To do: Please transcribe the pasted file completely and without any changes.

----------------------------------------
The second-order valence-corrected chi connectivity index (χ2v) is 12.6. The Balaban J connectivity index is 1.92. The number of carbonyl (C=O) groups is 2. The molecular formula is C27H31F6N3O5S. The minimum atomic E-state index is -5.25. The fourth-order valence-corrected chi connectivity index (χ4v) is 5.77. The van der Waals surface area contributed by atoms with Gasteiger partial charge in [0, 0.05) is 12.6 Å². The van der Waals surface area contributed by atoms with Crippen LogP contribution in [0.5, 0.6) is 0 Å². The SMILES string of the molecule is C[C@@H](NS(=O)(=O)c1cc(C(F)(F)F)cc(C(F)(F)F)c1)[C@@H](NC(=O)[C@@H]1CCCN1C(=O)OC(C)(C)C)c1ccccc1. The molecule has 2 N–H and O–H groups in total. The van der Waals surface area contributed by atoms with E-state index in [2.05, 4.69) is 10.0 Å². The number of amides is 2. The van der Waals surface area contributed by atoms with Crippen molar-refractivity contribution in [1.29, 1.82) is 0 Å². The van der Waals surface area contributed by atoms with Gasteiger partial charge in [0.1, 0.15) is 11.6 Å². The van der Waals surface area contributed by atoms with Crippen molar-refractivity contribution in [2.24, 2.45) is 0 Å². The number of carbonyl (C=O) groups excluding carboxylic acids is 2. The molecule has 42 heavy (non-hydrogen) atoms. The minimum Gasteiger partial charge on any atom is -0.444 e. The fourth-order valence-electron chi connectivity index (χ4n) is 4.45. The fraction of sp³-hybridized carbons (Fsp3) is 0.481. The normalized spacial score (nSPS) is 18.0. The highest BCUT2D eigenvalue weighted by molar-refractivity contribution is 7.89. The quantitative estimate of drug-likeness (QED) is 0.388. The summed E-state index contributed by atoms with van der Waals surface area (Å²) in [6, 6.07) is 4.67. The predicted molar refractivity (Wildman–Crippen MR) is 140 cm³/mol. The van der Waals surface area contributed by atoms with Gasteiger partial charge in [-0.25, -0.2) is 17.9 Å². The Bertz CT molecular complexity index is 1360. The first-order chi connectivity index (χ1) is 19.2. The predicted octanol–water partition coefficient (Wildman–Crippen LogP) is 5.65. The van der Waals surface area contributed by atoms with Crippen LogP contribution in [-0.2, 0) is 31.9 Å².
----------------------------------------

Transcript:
The second-order valence-corrected chi connectivity index (χ2v) is 12.6. The Balaban J connectivity index is 1.92. The number of carbonyl (C=O) groups is 2. The molecular formula is C27H31F6N3O5S. The minimum atomic E-state index is -5.25. The fourth-order valence-corrected chi connectivity index (χ4v) is 5.77. The van der Waals surface area contributed by atoms with Gasteiger partial charge in [0, 0.05) is 12.6 Å². The van der Waals surface area contributed by atoms with Crippen LogP contribution in [0.5, 0.6) is 0 Å². The SMILES string of the molecule is C[C@@H](NS(=O)(=O)c1cc(C(F)(F)F)cc(C(F)(F)F)c1)[C@@H](NC(=O)[C@@H]1CCCN1C(=O)OC(C)(C)C)c1ccccc1. The molecule has 2 N–H and O–H groups in total. The van der Waals surface area contributed by atoms with E-state index in [2.05, 4.69) is 10.0 Å². The number of amides is 2. The van der Waals surface area contributed by atoms with Crippen molar-refractivity contribution in [1.29, 1.82) is 0 Å². The van der Waals surface area contributed by atoms with Gasteiger partial charge in [0.1, 0.15) is 11.6 Å². The van der Waals surface area contributed by atoms with Crippen molar-refractivity contribution in [2.24, 2.45) is 0 Å². The number of carbonyl (C=O) groups excluding carboxylic acids is 2. The molecule has 42 heavy (non-hydrogen) atoms. The minimum Gasteiger partial charge on any atom is -0.444 e. The fourth-order valence-electron chi connectivity index (χ4n) is 4.45. The fraction of sp³-hybridized carbons (Fsp3) is 0.481. The normalized spacial score (nSPS) is 18.0. The highest BCUT2D eigenvalue weighted by molar-refractivity contribution is 7.89. The quantitative estimate of drug-likeness (QED) is 0.388. The summed E-state index contributed by atoms with van der Waals surface area (Å²) in [6, 6.07) is 4.67. The predicted molar refractivity (Wildman–Crippen MR) is 140 cm³/mol. The van der Waals surface area contributed by atoms with Gasteiger partial charge in [-0.25, -0.2) is 17.9 Å². The Bertz CT molecular complexity index is 1360. The first-order chi connectivity index (χ1) is 19.2. The predicted octanol–water partition coefficient (Wildman–Crippen LogP) is 5.65. The van der Waals surface area contributed by atoms with Crippen LogP contribution in [-0.2, 0) is 31.9 Å².